Publication: Monitor Volume: 2 Issue: 28

The Russian government plans to continue the controversial shares-for-loans scheme launched last year, but will revise some of the procedures of the process. (8) One likely change is that banks that act as agents for the State Property Committee will be barred from participating in the auctions as bidders. (This follows a controversy over the role of Menatep Bank in the auction of shares in the Yukos oil firm late last year.) Blocks of shares that did not attract bids last year will be put up again for auction, as will shares in other privatized enterprises in which the state has a stake.

At the same time, the government is planning to try to repossess some of the shares it auctioned last year. It is thought to be particularly interested in buying back the controlling interest in Norilsk Nickel, Russia’s largest producer of nickel, copper, cobalt and platinum. The government leased its controlling interest in that enterprise late last year to Oneximbank. The affair has turned into an embarrassment for the government because Norilsk Nickel’s incumbent board of directors is fiercely resisting Oneximbank’s efforts to assert control over the firm. As for how the cash-strapped government will raise the money to repay the loans, Kommersant-daily suggested this can be done by "simply manipulating the figures." The government left itself some room for this kind of maneuver when it drew up the 1996 budget and projected an improbably low level of inflation (1.9 percent a month) for the year, tying state spending in nominal terms to amounts planned on that basis. Therefore, the government can expect certain extra nominal revenues which it can use for unforeseen expenditures such as paying off miners or retiring its debts. The government did the same thing last year in a more extreme fashion.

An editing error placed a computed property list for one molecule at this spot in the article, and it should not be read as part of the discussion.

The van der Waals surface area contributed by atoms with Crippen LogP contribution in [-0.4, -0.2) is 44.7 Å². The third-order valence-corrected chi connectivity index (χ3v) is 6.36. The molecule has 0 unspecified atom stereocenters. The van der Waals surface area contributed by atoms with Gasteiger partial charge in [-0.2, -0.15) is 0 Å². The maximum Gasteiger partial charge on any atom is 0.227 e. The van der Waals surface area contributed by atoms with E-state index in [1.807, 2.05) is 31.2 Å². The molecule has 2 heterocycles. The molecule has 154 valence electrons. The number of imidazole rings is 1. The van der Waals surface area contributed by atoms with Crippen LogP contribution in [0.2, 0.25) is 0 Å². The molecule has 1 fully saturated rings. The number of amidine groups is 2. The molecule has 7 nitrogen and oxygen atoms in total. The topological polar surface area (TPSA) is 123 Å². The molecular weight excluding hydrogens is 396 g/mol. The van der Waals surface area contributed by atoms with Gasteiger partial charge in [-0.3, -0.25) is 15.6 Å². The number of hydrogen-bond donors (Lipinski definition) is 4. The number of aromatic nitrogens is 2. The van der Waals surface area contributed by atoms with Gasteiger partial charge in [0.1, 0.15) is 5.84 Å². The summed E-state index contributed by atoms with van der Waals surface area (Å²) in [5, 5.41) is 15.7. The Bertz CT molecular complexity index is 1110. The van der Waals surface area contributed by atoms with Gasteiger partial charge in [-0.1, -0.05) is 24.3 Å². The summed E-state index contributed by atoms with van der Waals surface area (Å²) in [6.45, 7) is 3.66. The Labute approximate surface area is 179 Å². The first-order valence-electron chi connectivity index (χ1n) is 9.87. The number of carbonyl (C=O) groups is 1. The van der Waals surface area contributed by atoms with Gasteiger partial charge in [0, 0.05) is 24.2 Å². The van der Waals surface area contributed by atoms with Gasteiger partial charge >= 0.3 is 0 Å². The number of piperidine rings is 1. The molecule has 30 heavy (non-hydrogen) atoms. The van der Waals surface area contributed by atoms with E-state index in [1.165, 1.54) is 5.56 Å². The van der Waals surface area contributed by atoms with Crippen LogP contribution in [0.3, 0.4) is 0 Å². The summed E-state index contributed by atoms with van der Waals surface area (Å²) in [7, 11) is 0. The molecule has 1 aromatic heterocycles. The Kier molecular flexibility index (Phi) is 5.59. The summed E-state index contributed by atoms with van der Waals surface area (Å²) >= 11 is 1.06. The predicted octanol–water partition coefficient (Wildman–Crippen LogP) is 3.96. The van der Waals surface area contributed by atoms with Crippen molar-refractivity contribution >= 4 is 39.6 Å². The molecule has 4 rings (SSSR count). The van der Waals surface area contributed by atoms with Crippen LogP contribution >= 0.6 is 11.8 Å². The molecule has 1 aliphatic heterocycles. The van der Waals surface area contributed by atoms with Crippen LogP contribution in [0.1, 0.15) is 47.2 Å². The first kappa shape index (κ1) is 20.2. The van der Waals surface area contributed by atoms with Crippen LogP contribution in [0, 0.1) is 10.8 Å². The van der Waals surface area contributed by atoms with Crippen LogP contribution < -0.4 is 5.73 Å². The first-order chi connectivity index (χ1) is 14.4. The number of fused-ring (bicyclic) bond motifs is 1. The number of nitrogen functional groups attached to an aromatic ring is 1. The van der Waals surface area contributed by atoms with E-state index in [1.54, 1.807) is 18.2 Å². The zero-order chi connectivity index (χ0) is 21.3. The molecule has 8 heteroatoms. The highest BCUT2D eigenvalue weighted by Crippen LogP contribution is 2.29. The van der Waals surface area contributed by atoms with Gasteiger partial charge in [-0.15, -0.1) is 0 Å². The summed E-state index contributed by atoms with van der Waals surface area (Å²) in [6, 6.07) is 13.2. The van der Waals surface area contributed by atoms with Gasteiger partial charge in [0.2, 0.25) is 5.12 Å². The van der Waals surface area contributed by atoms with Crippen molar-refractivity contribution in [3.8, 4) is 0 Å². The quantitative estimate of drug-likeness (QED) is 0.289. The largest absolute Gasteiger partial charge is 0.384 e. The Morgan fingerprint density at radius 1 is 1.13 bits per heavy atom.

Russia’s New Parliamentary Leaders Press CIS Agenda.